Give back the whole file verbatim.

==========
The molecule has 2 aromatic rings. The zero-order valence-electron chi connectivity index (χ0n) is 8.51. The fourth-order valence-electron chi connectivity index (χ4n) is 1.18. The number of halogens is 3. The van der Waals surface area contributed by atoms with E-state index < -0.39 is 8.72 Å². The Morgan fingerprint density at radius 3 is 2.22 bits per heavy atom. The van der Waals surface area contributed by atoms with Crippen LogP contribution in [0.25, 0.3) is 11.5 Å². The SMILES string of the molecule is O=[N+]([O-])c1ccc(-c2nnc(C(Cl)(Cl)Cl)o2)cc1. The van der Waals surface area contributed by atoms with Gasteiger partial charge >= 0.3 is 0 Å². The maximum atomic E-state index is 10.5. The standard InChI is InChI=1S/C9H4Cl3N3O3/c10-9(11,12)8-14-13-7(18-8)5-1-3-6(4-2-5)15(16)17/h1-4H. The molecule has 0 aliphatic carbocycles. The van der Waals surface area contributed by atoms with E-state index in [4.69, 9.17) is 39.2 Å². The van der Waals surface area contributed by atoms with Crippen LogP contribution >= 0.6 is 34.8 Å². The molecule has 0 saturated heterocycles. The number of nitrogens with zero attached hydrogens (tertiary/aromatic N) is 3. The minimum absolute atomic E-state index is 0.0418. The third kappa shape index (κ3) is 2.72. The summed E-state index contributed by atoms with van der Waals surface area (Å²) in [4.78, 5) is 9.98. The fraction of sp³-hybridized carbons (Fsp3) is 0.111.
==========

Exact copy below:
The molecule has 2 aromatic rings. The zero-order valence-electron chi connectivity index (χ0n) is 8.51. The fourth-order valence-electron chi connectivity index (χ4n) is 1.18. The number of halogens is 3. The van der Waals surface area contributed by atoms with E-state index < -0.39 is 8.72 Å². The Morgan fingerprint density at radius 3 is 2.22 bits per heavy atom. The van der Waals surface area contributed by atoms with Crippen LogP contribution in [0.25, 0.3) is 11.5 Å². The SMILES string of the molecule is O=[N+]([O-])c1ccc(-c2nnc(C(Cl)(Cl)Cl)o2)cc1. The van der Waals surface area contributed by atoms with Gasteiger partial charge >= 0.3 is 0 Å². The maximum atomic E-state index is 10.5. The standard InChI is InChI=1S/C9H4Cl3N3O3/c10-9(11,12)8-14-13-7(18-8)5-1-3-6(4-2-5)15(16)17/h1-4H. The molecule has 0 aliphatic carbocycles. The van der Waals surface area contributed by atoms with E-state index in [4.69, 9.17) is 39.2 Å². The van der Waals surface area contributed by atoms with Crippen LogP contribution >= 0.6 is 34.8 Å². The molecule has 0 saturated heterocycles. The number of nitrogens with zero attached hydrogens (tertiary/aromatic N) is 3. The minimum absolute atomic E-state index is 0.0418. The third kappa shape index (κ3) is 2.72. The summed E-state index contributed by atoms with van der Waals surface area (Å²) in [4.78, 5) is 9.98. The fraction of sp³-hybridized carbons (Fsp3) is 0.111.